When to harvest rhubarb - Experts explain how to know when rhubarb is ready

Choose the right time for the perfect rhubarb crumble

Rhubarb in garden
(Image credit: Getty Images)

Rhubarb is a common ingredient in fruity crumbles, sweet treats, and cocktails, but it might surprise you to learn that rhubarb is actually a vegetable. And if you’re planning on growing this vegetable at home, you should also know when to harvest it. 

Yes, if your garden ideas include a fruit and vegetable patch, then growing rhubarb is a safe and easy option. Not only is it incredibly fast-growing, but it’s also incredibly low-maintenance - and you can even grow rhubarb in pots. But anyone who has ever tasted rhubarb before it’s ready will know just how sour and tart it can be. 

That’s why knowing when to harvest rhubarb is just as important as knowing when to plant rhubarb. If you choose the wrong time, you’ll not only affect the taste of the rhubarb, but you’ll also affect the future growth of the plant. 

When to harvest rhubarb

Harvesting homegrown produce is an exciting prospect for any gardener, but patience is key when harvesting rhubarb. In fact, you need to wait a few years before harvesting rhubarb for the first time. 

Rhubarb in wheelbarrow

(Image credit: Getty Images)

Budget Seeds' gardening expert, Craig Morley, says, ‘If you have newly planted rhubarb, avoid harvesting stalks in the first year as this can potentially reduce the vigour of the plant. To make the plant last longer and grow strong, pick only a few stalks the following year. After this, the rhubarb plant should be well-established enough to be harvested normally.’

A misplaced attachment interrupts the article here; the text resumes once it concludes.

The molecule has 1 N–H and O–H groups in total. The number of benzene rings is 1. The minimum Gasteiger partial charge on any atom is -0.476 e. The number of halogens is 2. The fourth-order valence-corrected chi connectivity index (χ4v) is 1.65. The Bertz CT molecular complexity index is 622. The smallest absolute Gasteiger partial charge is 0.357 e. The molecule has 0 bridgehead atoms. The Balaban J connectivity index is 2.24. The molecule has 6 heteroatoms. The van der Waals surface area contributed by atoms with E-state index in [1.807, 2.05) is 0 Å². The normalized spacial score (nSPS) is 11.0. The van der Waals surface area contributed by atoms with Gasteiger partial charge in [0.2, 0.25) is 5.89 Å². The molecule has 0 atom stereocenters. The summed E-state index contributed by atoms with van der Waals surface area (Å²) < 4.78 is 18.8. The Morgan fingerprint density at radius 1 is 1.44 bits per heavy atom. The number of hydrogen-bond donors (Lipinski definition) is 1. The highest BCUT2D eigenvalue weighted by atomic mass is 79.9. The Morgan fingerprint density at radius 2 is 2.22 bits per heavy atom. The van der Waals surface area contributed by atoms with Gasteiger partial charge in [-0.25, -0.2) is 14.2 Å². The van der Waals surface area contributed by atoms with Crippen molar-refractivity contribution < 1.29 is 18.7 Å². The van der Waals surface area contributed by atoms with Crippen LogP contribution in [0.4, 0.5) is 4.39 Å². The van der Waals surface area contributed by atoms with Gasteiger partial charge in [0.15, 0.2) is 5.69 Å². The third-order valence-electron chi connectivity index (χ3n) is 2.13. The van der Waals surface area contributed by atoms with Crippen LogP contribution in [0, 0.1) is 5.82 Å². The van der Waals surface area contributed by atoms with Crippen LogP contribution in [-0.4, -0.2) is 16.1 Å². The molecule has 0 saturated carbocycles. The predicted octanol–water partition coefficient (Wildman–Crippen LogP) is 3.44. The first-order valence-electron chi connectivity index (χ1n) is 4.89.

The general rule of thumb states that you should only start harvesting your rhubarb properly when it’s three years old. Then, it’s all about choosing the right time of year and looking for the tell-tale signs of ripeness.  

In terms of timing, it’s best to harvest rhubarb in spring. Steve Chilton, garden expert at LeisureBench, explains, ‘Rhubarb should be ready to harvest anywhere from spring to early summer, so around April-May/very early June time. Of course, this completely depends on the variety, and there are some earlier and later varieties that will be ready at different times.’

Rhubarb in garden

(Image credit: Getty Images)

But while the window to harvest rhubarb is pretty wide, you should also inspect the rhubarb to spot the visual signs that it’s ready to harvest. This is when the stalks are over 25-30cm long. If they’re less than 25cm long, you should wait a few more weeks before prepping the topping for your rhubarb crumble. 

Another telltale sign that rhubarb is ready to be harvested is the leaves. If they’ve recently unfurled themselves, the stalks are ready to be picked. However, it’s also important to note that, unlike carrots and cauliflowers, you cannot eat the leaves of rhubarb. You should only eat the stems, as the leaves are incredibly poisonous.  

Of course, many people assume that they have to wait for the stalks to turn red before harvesting rhubarb - but this is totally dependent on the variety of rhubarb you’ve planted. In some cases, you should wait until the stalks turn red for the perfect amount of sweetness, but some rhubarb varieties won’t turn red at all and will stay green.

Rhubarb in garden

(Image credit: Getty Images)

With this in mind, the size of your rhubarb stems matters most when it comes to harvesting rhubarb and knowing when rhubarb is ready to be picked. And when you’re ready to harvest, the process couldn’t be simpler.